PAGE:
Feargus O'Sullivan is a contributing writer to CityLab, covering Europe. His writing focuses on housing, gentrification and social change, infrastructure, urban policy, and national cultures. He has previously contributed to The Guardian, The Times, The Financial Times, and Next City, among other publications.
The Scandinavian startup Hoffice aims to bring rigor and productivity to the concept of home-based co-working spaces.
Apartment by night, office by day. That's the concept behind a Scandinavian startup that's helping city residents turn their homes into co-working spaces from 9 to 5. Calling itself Hoffice, the Stockholm-based project connects telecommuters into groups who then meet in a participant’s house or apartment to spend the working day together. By teaming up like this, freelancers get the looseness and freedom of homeworking but without the supposed productivity-sapping isolation that comes attached.
Home-based co-working spaces have been around for a while, of course. What makes Hoffice different is that it attempts to mold a co-working group into a shared enterprise, creating a specific, collectively observed structure to the workday designed to keep everyone focused. As each Hoffice session begins, everyone in the group shares what they plan to do with their day, also outlining what they think might get in the way of reaching that goal. The day is then split into 45-minute sessions, interspersed with short breaks taken together. Swedish journalist Agneta Lagercrantz outlines how it works, and makes it all sound a little cult-ish:
For 45 minutes at a time, we only hear the wall clock – tick-tock, tick-tock – and laptop key sounds. Or how someone suddenly gets up, and whispering disappears with the mobile phone. Then comes the alarm signal. It is time for the ten-minute break with stretching, meditation – or, why not, disco dancing?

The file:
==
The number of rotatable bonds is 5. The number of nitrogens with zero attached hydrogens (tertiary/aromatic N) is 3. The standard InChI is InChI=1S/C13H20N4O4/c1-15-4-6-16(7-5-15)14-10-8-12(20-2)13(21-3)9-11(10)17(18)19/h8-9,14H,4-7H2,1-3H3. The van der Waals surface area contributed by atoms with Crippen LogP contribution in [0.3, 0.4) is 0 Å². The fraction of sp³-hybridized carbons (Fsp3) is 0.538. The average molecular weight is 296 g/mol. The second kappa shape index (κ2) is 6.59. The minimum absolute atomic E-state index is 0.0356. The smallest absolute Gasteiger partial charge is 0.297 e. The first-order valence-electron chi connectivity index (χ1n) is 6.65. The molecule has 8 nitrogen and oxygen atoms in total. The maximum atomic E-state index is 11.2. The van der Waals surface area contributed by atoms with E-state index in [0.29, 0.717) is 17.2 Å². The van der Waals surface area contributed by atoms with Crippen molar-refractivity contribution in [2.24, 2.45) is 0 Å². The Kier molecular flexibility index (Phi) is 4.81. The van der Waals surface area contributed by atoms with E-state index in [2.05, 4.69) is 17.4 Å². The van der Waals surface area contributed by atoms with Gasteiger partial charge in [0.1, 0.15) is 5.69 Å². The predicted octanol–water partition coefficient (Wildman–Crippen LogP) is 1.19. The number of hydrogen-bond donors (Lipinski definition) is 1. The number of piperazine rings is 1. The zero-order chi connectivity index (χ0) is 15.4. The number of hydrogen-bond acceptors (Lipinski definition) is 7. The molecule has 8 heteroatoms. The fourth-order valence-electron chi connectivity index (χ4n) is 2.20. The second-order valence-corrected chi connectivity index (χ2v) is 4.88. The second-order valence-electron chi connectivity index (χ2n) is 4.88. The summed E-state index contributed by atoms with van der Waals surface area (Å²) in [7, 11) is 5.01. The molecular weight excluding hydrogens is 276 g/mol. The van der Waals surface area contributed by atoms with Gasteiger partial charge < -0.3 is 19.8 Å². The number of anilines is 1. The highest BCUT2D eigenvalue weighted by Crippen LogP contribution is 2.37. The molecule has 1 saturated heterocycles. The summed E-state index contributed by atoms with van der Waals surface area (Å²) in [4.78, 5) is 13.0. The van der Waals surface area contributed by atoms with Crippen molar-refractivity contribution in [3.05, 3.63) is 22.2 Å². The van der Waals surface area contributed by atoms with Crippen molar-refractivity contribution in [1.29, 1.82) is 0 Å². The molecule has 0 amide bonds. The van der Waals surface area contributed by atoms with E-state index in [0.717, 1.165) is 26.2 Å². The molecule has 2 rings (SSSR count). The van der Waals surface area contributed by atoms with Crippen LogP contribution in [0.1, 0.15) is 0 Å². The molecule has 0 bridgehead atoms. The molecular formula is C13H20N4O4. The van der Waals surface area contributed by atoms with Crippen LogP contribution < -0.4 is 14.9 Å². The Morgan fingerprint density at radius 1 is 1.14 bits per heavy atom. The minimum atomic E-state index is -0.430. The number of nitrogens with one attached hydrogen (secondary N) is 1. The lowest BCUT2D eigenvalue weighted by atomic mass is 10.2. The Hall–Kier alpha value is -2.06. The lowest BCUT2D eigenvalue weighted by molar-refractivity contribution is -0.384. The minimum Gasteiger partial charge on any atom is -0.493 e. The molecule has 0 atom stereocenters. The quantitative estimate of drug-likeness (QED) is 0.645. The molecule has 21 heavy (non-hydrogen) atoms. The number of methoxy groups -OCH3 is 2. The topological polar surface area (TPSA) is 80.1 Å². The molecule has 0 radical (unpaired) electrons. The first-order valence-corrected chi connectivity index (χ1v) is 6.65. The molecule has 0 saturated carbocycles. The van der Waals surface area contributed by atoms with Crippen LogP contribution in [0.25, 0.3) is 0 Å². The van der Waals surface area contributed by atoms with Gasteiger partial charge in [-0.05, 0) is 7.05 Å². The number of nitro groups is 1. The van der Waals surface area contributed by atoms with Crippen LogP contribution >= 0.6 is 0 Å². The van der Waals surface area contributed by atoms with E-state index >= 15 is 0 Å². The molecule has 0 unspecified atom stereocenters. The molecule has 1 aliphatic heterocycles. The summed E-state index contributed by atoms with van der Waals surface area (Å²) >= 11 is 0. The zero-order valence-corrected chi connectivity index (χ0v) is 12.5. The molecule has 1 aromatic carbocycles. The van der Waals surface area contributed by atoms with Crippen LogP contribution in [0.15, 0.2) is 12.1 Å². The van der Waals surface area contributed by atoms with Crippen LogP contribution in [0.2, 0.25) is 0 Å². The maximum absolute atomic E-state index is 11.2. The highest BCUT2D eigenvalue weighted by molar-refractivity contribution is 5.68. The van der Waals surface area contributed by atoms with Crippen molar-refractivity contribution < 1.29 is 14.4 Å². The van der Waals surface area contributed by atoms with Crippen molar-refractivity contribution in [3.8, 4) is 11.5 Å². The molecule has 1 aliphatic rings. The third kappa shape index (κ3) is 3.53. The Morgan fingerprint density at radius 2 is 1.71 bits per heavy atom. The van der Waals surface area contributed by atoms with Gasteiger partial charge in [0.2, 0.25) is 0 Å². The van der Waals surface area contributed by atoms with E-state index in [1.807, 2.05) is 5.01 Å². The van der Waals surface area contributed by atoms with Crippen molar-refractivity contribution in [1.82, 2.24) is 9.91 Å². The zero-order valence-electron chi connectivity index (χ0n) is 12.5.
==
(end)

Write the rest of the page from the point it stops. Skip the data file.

Add the fact that during lunch breaks “the idea is to avoid too superficial subjects in order to build trust between the participants” and the concept starts to look a little groupthink-y. Still, none of Hoffice’s growing roster of participants has a gun to their backs, so it must work for them.
The concept has another layer of significance beyond its refashioning of freelance work: it's being promoted as part of a Nordic-wide startup acceleration program run by think tank Demos Helsinki, whose purpose is dreaming up better ways of using urban space. Demos Helsinki itself frames Hoffice as an exploration of this issue, noting in a statement that “Stockholm is struggling with a severe housing shortage and its entrepreneurs are finding innovative ways around the problem.”
The idea looks like it has legs—there are now five Hoffice groups in Sweden, and one apiece in Helsinki and Copenhagen. In its current form, it’s still not likely to become the Airbnb of offices anytime soon, thanks to Hoffice’s determination to keep the process free. Participants contribute voluntarily to expenses, but no fee as such is levied. This sounds like good news. As the idea stands—framed with the well-paid freelance worker in mind—it seems sensible enough. If you know you’re going to be working in an apartment all day, why not reduce utility costs by making sure that the apartment in question isn’t always your own? If you’re going to work for yourself, why not reduce your isolation and boost productivity by creating your own impromptu workplace, complete with its own rituals?
Taking this further as a business model, however, could easily ring alarm bells that go off more than every 45 minutes. Were a fee-paying version of a project like this to truly take off, potential profits from daytime apartment sublets would no doubt end up stirring the same types of regulatory controversies that have haunted Airbnb. Plus, as things stand, many apartments are already sold as “live/work spaces” simply because they have space for a desk. If cities are to plan for and protect decent living conditions, there's surely a case to made for protecting the idea of what “home” means. That’s admittedly a strong reaction to a kitchen-full of laptop-tapping Swedes chipping in for a communal cookie jar— but I guess I was never one for dancing at the office.